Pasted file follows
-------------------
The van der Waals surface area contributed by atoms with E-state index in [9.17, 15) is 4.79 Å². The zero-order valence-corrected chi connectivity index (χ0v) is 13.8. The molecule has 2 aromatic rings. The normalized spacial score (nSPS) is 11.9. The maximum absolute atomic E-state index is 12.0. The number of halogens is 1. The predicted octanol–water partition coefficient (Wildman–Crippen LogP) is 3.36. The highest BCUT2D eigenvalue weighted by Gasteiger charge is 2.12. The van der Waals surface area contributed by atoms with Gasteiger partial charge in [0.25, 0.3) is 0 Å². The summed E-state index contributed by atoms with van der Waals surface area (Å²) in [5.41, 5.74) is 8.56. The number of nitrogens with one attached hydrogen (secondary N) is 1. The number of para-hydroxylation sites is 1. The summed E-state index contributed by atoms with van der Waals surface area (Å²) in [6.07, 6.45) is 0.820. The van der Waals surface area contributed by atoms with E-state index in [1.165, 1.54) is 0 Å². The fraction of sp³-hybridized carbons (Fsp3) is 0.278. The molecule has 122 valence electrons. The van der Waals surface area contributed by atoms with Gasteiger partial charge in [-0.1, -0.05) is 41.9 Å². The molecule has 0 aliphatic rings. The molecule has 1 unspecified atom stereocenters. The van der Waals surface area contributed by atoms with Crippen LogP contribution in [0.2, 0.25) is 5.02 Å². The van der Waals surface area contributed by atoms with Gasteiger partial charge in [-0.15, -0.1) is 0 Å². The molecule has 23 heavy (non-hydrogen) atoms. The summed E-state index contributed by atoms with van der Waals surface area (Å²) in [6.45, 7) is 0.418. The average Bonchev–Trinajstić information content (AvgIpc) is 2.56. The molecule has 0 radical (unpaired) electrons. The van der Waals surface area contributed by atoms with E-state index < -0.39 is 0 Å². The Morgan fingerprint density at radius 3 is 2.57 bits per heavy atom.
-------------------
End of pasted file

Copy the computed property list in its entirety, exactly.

The van der Waals surface area contributed by atoms with E-state index in [9.17, 15) is 4.79 Å². The zero-order valence-corrected chi connectivity index (χ0v) is 13.8. The molecule has 2 aromatic rings. The normalized spacial score (nSPS) is 11.9. The maximum absolute atomic E-state index is 12.0. The number of halogens is 1. The predicted octanol–water partition coefficient (Wildman–Crippen LogP) is 3.36. The highest BCUT2D eigenvalue weighted by Gasteiger charge is 2.12. The van der Waals surface area contributed by atoms with Gasteiger partial charge in [0.25, 0.3) is 0 Å². The summed E-state index contributed by atoms with van der Waals surface area (Å²) in [5.41, 5.74) is 8.56. The number of nitrogens with one attached hydrogen (secondary N) is 1. The number of para-hydroxylation sites is 1. The summed E-state index contributed by atoms with van der Waals surface area (Å²) in [6.07, 6.45) is 0.820. The van der Waals surface area contributed by atoms with E-state index in [1.165, 1.54) is 0 Å². The fraction of sp³-hybridized carbons (Fsp3) is 0.278. The molecule has 122 valence electrons. The van der Waals surface area contributed by atoms with Gasteiger partial charge in [-0.1, -0.05) is 41.9 Å². The molecule has 0 aliphatic rings. The molecule has 1 unspecified atom stereocenters. The van der Waals surface area contributed by atoms with Crippen LogP contribution in [0.2, 0.25) is 5.02 Å². The van der Waals surface area contributed by atoms with Gasteiger partial charge in [-0.15, -0.1) is 0 Å². The molecule has 23 heavy (non-hydrogen) atoms. The summed E-state index contributed by atoms with van der Waals surface area (Å²) in [6.45, 7) is 0.418. The average Bonchev–Trinajstić information content (AvgIpc) is 2.56. The molecule has 0 radical (unpaired) electrons. The van der Waals surface area contributed by atoms with E-state index < -0.39 is 0 Å². The Morgan fingerprint density at radius 3 is 2.57 bits per heavy atom.